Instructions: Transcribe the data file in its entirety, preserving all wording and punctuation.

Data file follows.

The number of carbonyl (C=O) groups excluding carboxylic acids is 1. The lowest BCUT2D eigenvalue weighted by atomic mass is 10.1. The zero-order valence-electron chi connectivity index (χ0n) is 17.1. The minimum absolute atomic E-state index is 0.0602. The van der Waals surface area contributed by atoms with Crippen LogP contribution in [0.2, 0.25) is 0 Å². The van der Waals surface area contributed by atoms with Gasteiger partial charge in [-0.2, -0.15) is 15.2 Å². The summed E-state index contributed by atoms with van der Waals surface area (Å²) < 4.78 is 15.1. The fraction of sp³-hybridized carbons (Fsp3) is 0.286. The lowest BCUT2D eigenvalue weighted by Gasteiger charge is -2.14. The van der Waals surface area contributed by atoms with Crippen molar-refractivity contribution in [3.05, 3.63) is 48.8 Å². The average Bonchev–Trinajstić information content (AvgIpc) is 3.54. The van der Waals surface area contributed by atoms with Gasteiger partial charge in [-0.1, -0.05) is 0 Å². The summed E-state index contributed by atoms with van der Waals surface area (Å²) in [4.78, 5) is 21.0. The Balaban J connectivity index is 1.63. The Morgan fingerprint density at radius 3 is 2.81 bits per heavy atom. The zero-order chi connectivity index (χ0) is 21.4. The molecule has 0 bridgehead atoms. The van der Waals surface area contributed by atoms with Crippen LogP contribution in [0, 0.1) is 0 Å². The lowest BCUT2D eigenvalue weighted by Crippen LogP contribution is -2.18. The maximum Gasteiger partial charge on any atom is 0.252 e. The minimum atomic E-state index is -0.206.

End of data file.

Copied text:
The number of carbonyl (C=O) groups excluding carboxylic acids is 1. The lowest BCUT2D eigenvalue weighted by atomic mass is 10.1. The zero-order valence-electron chi connectivity index (χ0n) is 17.1. The minimum absolute atomic E-state index is 0.0602. The van der Waals surface area contributed by atoms with Crippen LogP contribution in [0.2, 0.25) is 0 Å². The van der Waals surface area contributed by atoms with Gasteiger partial charge in [-0.2, -0.15) is 15.2 Å². The summed E-state index contributed by atoms with van der Waals surface area (Å²) < 4.78 is 15.1. The fraction of sp³-hybridized carbons (Fsp3) is 0.286. The lowest BCUT2D eigenvalue weighted by Gasteiger charge is -2.14. The van der Waals surface area contributed by atoms with Crippen molar-refractivity contribution in [3.05, 3.63) is 48.8 Å². The average Bonchev–Trinajstić information content (AvgIpc) is 3.54. The van der Waals surface area contributed by atoms with Gasteiger partial charge in [-0.1, -0.05) is 0 Å². The summed E-state index contributed by atoms with van der Waals surface area (Å²) in [4.78, 5) is 21.0. The Balaban J connectivity index is 1.63. The Morgan fingerprint density at radius 3 is 2.81 bits per heavy atom. The zero-order chi connectivity index (χ0) is 21.4. The molecule has 0 bridgehead atoms. The van der Waals surface area contributed by atoms with Crippen LogP contribution in [0, 0.1) is 0 Å². The lowest BCUT2D eigenvalue weighted by Crippen LogP contribution is -2.18. The maximum Gasteiger partial charge on any atom is 0.252 e. The minimum atomic E-state index is -0.206.